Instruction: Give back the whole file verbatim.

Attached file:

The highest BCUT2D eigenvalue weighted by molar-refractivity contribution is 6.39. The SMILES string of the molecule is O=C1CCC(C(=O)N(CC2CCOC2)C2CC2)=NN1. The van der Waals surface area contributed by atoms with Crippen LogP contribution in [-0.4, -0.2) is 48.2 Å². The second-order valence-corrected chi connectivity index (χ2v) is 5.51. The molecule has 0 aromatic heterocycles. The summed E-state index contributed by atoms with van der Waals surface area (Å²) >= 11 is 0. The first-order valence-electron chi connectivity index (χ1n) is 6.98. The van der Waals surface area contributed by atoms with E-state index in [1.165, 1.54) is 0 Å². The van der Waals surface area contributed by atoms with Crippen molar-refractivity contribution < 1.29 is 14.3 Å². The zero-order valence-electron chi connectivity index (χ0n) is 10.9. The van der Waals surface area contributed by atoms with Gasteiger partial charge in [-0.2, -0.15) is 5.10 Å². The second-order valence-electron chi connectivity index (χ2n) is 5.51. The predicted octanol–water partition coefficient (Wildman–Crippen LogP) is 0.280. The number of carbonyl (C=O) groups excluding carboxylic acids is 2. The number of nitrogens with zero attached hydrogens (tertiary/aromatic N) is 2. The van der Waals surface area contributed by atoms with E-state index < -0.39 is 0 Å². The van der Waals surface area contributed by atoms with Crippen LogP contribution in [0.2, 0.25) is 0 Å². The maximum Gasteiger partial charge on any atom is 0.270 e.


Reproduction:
The highest BCUT2D eigenvalue weighted by molar-refractivity contribution is 6.39. The SMILES string of the molecule is O=C1CCC(C(=O)N(CC2CCOC2)C2CC2)=NN1. The van der Waals surface area contributed by atoms with Crippen LogP contribution in [-0.4, -0.2) is 48.2 Å². The second-order valence-corrected chi connectivity index (χ2v) is 5.51. The molecule has 0 aromatic heterocycles. The summed E-state index contributed by atoms with van der Waals surface area (Å²) >= 11 is 0. The first-order valence-electron chi connectivity index (χ1n) is 6.98. The van der Waals surface area contributed by atoms with E-state index in [1.165, 1.54) is 0 Å². The van der Waals surface area contributed by atoms with Crippen molar-refractivity contribution < 1.29 is 14.3 Å². The zero-order valence-electron chi connectivity index (χ0n) is 10.9. The van der Waals surface area contributed by atoms with Gasteiger partial charge in [-0.2, -0.15) is 5.10 Å². The second-order valence-electron chi connectivity index (χ2n) is 5.51. The predicted octanol–water partition coefficient (Wildman–Crippen LogP) is 0.280. The number of carbonyl (C=O) groups excluding carboxylic acids is 2. The number of nitrogens with zero attached hydrogens (tertiary/aromatic N) is 2. The van der Waals surface area contributed by atoms with E-state index < -0.39 is 0 Å². The van der Waals surface area contributed by atoms with Crippen LogP contribution in [0.2, 0.25) is 0 Å². The maximum Gasteiger partial charge on any atom is 0.270 e.